Category Archives: alexander architectural archives

Mission Possible

What does an archivist do when the archives are closed?

Mission Espíritu Santo de Zuniga restoration drawing, 1933

Along with institutions across the globe, the Alexander Architectural Archives and Architecture and Planning Library closed our doors in March for the safety of students, staff, and visitors. Usually we spend our days surrounded by the Alexander’s collection of papers and books at Battle Hall, physically tied to the materials we work with. While we miss the stacks (and each other!), the transition to remote-work presented the perfect opportunity to focus our attention on digital projects at the archives. 

Digital work gave us something to keep our hands full, but, more importantly, it gave us a way to continue to make archival resources available to researchers, also facing the challenges of remote work. Contributing to the University of Texas Libraries’ Collections Portal offered the best of both worlds. This recently launched Digital Asset Management System (DAMS) provides a platform for UT repositories to store and describe their digital materials, and share them with the public.

Screenshot of the collections portal

Luckily, this isn’t our first rodeo when it comes to digital projects at the Alexander. For as long as digital technologies have existed, the archival profession has been brainstorming ways to both preserve these technologies and take advantage of them to make archival materials more accessible. In 1999, the Alexander launched an online digital exhibit titled, Spanish Colonial Architecture as Represented in the Alexander Architectural Archive, described as “a collection of digitized drawings and photographs of eighteenth-century Spanish missions and [the] San Antonio’s Governor’s Palace. These records, dating mainly from the 1920s through the 1950s, reflect how the structures looked before various efforts of restoration and reconstruction. Selected from collections within the Alexander Architectural Archive, they include works by Harvey P. Smith, Stewart King, Ayres and Ayres, Robert Leon White, and measured drawings by UT Austin School of Architecture students in the Texas Architecture Archive”.

Twenty years later, this collection of digital scans is gaining new life on the Collections Portal. In my role as a Graduate Research Assistant at the Alexander, I’ve been immersed in a world of arches and colonnades, uploading assets from the Missions exhibit into the DAMS and adding descriptive metadata.

Mission San Francisco de la Espada, drawing of patio

Following UT’s shutdown, the staff at the Alexander shifted our focus to remote projects, including working in the DAMS to ingest an array of items, from floorplans to historic photographs. With over 2,000 combined items from the Alexander Archives and Library, our collection is only growing. As researchers continue to limit travel and conduct their work remotely, access to online resources has become more important than ever. Even as UT begins to implement new safety strategies on campus and we consider plans for reopening the archive, digital portals will remain a vital access point and a way for both institutions and researchers to see archival materials in a new light. When it comes to the digital, we as archivists are in it for the long haul, rain or shine, just like our commitment to preserving traditional paper artifacts.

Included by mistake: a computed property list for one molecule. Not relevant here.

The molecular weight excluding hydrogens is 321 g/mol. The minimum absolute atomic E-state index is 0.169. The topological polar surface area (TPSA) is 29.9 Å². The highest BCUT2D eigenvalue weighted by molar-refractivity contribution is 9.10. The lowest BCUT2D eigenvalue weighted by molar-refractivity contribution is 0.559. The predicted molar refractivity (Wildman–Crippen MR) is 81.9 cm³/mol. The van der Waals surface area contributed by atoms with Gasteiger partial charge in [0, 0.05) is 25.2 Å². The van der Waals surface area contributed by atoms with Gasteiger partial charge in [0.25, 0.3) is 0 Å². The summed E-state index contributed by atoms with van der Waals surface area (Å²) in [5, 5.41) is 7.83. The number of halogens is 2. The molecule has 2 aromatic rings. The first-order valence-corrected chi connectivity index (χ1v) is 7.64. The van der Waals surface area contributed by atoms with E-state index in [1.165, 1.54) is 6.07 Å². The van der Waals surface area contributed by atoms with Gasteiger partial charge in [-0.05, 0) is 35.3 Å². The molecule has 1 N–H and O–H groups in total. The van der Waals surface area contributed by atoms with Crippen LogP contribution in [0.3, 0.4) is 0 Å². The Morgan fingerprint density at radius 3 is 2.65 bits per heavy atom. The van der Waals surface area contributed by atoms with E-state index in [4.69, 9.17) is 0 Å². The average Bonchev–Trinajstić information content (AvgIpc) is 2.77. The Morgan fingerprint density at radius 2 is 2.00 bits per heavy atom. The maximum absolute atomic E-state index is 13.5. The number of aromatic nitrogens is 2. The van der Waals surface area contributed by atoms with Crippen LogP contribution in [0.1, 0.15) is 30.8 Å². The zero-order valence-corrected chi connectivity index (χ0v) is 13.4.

We look forward to welcoming you back to Battle Hall in the future, and in the meantime, we hope you’ll enjoy browsing our materials virtually via the Collections Portal.

Sources:

Photo preservation with the Society for Commercial Archeology

Source: Society for Commercial Archeology records, Alexander Architectural Archives, University of Texas Libraries, The University of Texas at Austin

Introduction

This post is part of a series on personal collection management. The series provides tips and tricks to Society for Commercial Archeology (SCA) members for preserving and organizing their personal collections of photographs and print materials, and digitizing these items.

Personal collections management borrows best practices from collecting institutions like archives, libraries, and museums, scaled down for an individual’s needs. Following a few simple personal archiving guidelines can help preserve your memories into the future, keeping them accessible to the next generation.

In the Spring of 2019, I produced a Records Management plan for the SCA’s administrative records, which are housed at the Alexander Architectural Archives, University of Texas Libraries. These articles on personal collection management supplement the institutional Records Management tool, so that the personal materials of SCA members can be cared for at home, even outside of a formal archive.

Source: Society for Commercial Archeology records, Alexander Architectural Archives, University of Texas Libraries, The University of Texas at Austin

Let’s Get Started!

A picture may be worth a thousand words, but only if it’s preserved. For many of us, our photographs, film, and slides contain our most cherished memories and familial ties. But, all too often these photographs sit neglected in damp basements, stuffy attics, and crumbling shoeboxes. The tips below will help your photos live their best life.

Handling

  • Do not touch the image side of the print directly, to avoid leaving fingerprints and oils from the skin
  • For best practice, wear thin cotton or nitrile gloves

Storing